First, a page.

The period of economic downturn known as the Great Depression began when the New York Stock Exchange began to drop in early September, 1929. The following month it collapsed dramatically on October 29, a date remembered as Black Tuesday. As the economy of the United States tanked, it took the rest of the world’s economy down with it, and a global depression set in which lasted well into the 1930s. In some nations’ the depression remained in effect until the global catastrophe of the Second World War. Manufacturing came to a near standstill, creating long lines of unemployed workers in cities. Crop prices dropped by 60% in some places, and farmers were unable to make payments on their crop loans and mortgages.
The weather and decades of poor land management and irrigation led to drought conditions which stripped the topsoil from the Great Plains, creating the dust bowl which led to many abandoning their farms and ranches. Banks failed, the result of poor investments and the inability to collect outstanding loans, wiping out the savings of their customers. During the first three years of the downturn, global gross domestic product fell by 15% or more. In Europe the economic collapse helped feed the growth of fascism and Nazism, in the United States the communist party grew in strength. While economists continue to debate the cause of the Great Depression as well as when it really started, there is no debate over its impact on American society. Its impact is still felt in the United States, and many of the institutions created to fight it remain in place.
Here are some examples of the efforts within the United States to combat the effects of the Great Depression during the 1920s and 1930s.
1. The Tariff Act of 1930 worsened the global depression
The congressional legislation known as the Smoot-Hawley Tariff Act was a protectionist increase in tariffs on more than 20,000 imported goods, intended to protect American manufacturing jobs and farmers. President Hoover had promised an increase on tariffs on farm goods during his campaign in 1928, and when he presented the request to Congress it included a reduction of tariffs on manufactured goods. Congress responded by increasing both and despite the pleas of industrialists such as Henry Ford, who called them “economic stupidity” and leading financiers who referred to them as “asinine”, among other things Hoover signed the legislation into law. Over 1,000 economists and bankers petitioned the President to veto the legislation, their requests falling on deaf ears. Hoover himself called the bill “extortionate” but yielded to political pressure from his own party, which controlled both houses of Congress.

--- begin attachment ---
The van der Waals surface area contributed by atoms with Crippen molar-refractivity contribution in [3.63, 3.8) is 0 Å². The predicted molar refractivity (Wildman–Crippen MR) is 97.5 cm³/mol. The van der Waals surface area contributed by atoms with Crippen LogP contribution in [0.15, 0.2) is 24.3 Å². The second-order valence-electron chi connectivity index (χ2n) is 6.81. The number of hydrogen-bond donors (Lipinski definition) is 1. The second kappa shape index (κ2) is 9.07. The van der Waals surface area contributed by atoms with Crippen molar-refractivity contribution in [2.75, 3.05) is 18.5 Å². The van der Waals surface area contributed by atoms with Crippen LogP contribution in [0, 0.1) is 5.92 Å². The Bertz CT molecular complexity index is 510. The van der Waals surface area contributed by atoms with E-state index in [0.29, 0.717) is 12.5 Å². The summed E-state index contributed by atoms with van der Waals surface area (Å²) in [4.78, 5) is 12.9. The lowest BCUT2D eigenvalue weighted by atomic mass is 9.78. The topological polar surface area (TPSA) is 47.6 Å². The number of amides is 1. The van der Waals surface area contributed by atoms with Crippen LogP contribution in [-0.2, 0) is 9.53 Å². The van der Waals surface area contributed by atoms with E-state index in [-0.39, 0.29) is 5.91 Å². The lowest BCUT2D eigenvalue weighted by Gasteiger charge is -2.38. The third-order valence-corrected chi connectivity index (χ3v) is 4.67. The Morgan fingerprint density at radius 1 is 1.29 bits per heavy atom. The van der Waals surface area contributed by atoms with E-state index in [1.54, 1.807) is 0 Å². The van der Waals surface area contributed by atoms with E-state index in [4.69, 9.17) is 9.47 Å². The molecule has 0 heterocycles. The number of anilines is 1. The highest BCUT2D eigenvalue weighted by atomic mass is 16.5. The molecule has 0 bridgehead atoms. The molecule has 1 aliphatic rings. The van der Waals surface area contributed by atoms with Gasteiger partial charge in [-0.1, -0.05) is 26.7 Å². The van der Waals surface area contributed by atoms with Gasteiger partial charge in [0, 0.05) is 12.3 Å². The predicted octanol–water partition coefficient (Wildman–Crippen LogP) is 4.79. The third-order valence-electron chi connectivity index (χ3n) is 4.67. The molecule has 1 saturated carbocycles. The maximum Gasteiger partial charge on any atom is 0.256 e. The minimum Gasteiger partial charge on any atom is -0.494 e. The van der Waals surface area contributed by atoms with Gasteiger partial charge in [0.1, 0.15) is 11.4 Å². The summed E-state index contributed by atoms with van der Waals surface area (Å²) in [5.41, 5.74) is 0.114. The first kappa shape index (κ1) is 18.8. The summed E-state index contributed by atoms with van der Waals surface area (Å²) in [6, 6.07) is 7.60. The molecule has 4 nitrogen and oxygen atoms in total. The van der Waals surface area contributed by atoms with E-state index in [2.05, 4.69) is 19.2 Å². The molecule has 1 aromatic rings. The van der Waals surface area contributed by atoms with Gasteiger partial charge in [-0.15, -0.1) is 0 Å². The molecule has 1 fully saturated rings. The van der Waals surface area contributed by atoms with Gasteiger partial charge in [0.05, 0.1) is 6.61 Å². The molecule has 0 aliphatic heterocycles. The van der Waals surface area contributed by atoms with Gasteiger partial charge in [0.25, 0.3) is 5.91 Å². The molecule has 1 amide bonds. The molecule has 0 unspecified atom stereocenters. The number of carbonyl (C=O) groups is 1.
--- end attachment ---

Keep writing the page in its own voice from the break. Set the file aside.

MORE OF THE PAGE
The international response to the tariffs by America’s trading partners was an increase in tariffs of their own, and Canada, France, and the British Empire forged closer trading ties with each other, abandoning much of their trade with the United States. Both American farmers and industrial workers suffered from the loss of markets for their products. US imports decreased by more than 65%, exports dropped from $5.4 billion in 1929 to $2.1 billion in 1933, though at first the tariffs helped feed a spike in manufacturing and payrolls. It was short-lived. The Smoot-Hawley Tariff Act helped worsen the depression and both Senators lost their seats in the 1932 election, as did the President. Unemployment, which was at roughly 8% in 1930, jumped to 25% by 1932, one of the worst years of the depression. Smoot-Hawley did not cause the depression, but the consensus view of economists seventy years later is that it made it much worse.